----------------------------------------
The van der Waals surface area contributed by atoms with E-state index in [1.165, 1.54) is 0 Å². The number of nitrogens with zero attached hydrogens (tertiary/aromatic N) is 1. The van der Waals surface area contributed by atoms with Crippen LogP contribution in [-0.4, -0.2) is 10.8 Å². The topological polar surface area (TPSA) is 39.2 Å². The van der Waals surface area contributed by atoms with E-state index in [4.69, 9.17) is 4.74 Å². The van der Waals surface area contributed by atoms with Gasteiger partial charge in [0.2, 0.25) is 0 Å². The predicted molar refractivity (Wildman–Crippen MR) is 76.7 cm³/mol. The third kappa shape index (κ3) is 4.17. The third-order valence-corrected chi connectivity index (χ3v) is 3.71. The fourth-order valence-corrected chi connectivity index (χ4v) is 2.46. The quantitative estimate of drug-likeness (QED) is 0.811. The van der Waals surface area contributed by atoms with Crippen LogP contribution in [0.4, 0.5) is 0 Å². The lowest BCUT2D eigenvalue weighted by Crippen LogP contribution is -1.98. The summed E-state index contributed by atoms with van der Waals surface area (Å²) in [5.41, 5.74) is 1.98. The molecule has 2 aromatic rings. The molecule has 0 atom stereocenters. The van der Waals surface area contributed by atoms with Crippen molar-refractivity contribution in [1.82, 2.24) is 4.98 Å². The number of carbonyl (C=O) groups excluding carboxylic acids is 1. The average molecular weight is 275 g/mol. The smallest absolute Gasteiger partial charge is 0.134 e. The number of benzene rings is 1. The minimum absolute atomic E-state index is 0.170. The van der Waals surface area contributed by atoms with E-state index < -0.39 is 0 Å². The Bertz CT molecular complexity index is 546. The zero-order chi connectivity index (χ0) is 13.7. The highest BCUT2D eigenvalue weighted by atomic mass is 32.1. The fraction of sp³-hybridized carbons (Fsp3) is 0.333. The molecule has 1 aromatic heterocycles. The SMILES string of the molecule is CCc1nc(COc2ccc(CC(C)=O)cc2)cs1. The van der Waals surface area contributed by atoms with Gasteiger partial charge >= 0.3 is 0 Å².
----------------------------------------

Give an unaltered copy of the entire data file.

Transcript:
The van der Waals surface area contributed by atoms with E-state index in [1.165, 1.54) is 0 Å². The number of nitrogens with zero attached hydrogens (tertiary/aromatic N) is 1. The van der Waals surface area contributed by atoms with Crippen LogP contribution in [-0.4, -0.2) is 10.8 Å². The topological polar surface area (TPSA) is 39.2 Å². The van der Waals surface area contributed by atoms with E-state index in [4.69, 9.17) is 4.74 Å². The van der Waals surface area contributed by atoms with Gasteiger partial charge in [0.2, 0.25) is 0 Å². The predicted molar refractivity (Wildman–Crippen MR) is 76.7 cm³/mol. The third kappa shape index (κ3) is 4.17. The third-order valence-corrected chi connectivity index (χ3v) is 3.71. The fourth-order valence-corrected chi connectivity index (χ4v) is 2.46. The quantitative estimate of drug-likeness (QED) is 0.811. The van der Waals surface area contributed by atoms with Crippen LogP contribution in [0.4, 0.5) is 0 Å². The lowest BCUT2D eigenvalue weighted by Crippen LogP contribution is -1.98. The summed E-state index contributed by atoms with van der Waals surface area (Å²) in [5.41, 5.74) is 1.98. The molecule has 2 aromatic rings. The molecule has 0 atom stereocenters. The van der Waals surface area contributed by atoms with Crippen molar-refractivity contribution in [1.82, 2.24) is 4.98 Å². The number of carbonyl (C=O) groups excluding carboxylic acids is 1. The average molecular weight is 275 g/mol. The smallest absolute Gasteiger partial charge is 0.134 e. The number of benzene rings is 1. The minimum absolute atomic E-state index is 0.170. The van der Waals surface area contributed by atoms with E-state index < -0.39 is 0 Å². The Bertz CT molecular complexity index is 546. The zero-order chi connectivity index (χ0) is 13.7. The highest BCUT2D eigenvalue weighted by atomic mass is 32.1. The fraction of sp³-hybridized carbons (Fsp3) is 0.333. The molecule has 1 aromatic heterocycles. The SMILES string of the molecule is CCc1nc(COc2ccc(CC(C)=O)cc2)cs1. The van der Waals surface area contributed by atoms with Gasteiger partial charge >= 0.3 is 0 Å².